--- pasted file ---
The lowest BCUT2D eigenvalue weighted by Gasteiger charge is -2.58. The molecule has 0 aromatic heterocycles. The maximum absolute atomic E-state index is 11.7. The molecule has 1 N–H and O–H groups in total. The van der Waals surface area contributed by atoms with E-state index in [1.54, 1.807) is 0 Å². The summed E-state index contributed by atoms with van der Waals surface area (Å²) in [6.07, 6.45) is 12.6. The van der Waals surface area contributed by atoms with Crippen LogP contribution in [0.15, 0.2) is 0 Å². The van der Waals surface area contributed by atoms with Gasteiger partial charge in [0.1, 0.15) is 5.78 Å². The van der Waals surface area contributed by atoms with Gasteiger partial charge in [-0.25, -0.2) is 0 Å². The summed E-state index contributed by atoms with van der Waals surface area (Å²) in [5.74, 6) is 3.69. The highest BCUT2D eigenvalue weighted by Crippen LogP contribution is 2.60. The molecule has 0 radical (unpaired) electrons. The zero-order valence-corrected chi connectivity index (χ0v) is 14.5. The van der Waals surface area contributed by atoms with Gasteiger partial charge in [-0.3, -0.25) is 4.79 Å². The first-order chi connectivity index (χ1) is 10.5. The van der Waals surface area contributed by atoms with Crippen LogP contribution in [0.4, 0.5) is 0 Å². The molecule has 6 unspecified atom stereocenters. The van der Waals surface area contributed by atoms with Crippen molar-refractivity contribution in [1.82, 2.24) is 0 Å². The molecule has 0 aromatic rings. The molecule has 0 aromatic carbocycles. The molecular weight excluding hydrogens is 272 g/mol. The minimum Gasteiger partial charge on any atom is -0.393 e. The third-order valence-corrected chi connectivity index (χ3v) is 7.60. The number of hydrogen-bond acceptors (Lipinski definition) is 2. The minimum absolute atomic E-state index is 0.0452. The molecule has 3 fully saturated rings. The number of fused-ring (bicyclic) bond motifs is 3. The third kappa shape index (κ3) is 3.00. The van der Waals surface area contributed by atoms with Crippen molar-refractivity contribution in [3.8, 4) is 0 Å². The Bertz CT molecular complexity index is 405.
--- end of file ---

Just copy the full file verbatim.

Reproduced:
The lowest BCUT2D eigenvalue weighted by Gasteiger charge is -2.58. The molecule has 0 aromatic heterocycles. The maximum absolute atomic E-state index is 11.7. The molecule has 1 N–H and O–H groups in total. The van der Waals surface area contributed by atoms with E-state index in [1.54, 1.807) is 0 Å². The summed E-state index contributed by atoms with van der Waals surface area (Å²) in [6.07, 6.45) is 12.6. The van der Waals surface area contributed by atoms with Crippen LogP contribution in [0.15, 0.2) is 0 Å². The van der Waals surface area contributed by atoms with Gasteiger partial charge in [0.1, 0.15) is 5.78 Å². The van der Waals surface area contributed by atoms with Gasteiger partial charge in [-0.25, -0.2) is 0 Å². The summed E-state index contributed by atoms with van der Waals surface area (Å²) in [5.74, 6) is 3.69. The highest BCUT2D eigenvalue weighted by Crippen LogP contribution is 2.60. The molecule has 0 radical (unpaired) electrons. The zero-order valence-corrected chi connectivity index (χ0v) is 14.5. The van der Waals surface area contributed by atoms with Gasteiger partial charge in [-0.3, -0.25) is 4.79 Å². The first-order chi connectivity index (χ1) is 10.5. The van der Waals surface area contributed by atoms with Crippen LogP contribution in [0.4, 0.5) is 0 Å². The molecule has 6 unspecified atom stereocenters. The van der Waals surface area contributed by atoms with Crippen molar-refractivity contribution in [1.82, 2.24) is 0 Å². The molecule has 0 aromatic rings. The molecule has 0 aromatic carbocycles. The molecular weight excluding hydrogens is 272 g/mol. The minimum Gasteiger partial charge on any atom is -0.393 e. The third-order valence-corrected chi connectivity index (χ3v) is 7.60. The number of hydrogen-bond acceptors (Lipinski definition) is 2. The minimum absolute atomic E-state index is 0.0452. The molecule has 3 fully saturated rings. The number of fused-ring (bicyclic) bond motifs is 3. The third kappa shape index (κ3) is 3.00. The van der Waals surface area contributed by atoms with Crippen molar-refractivity contribution in [3.8, 4) is 0 Å². The Bertz CT molecular complexity index is 405.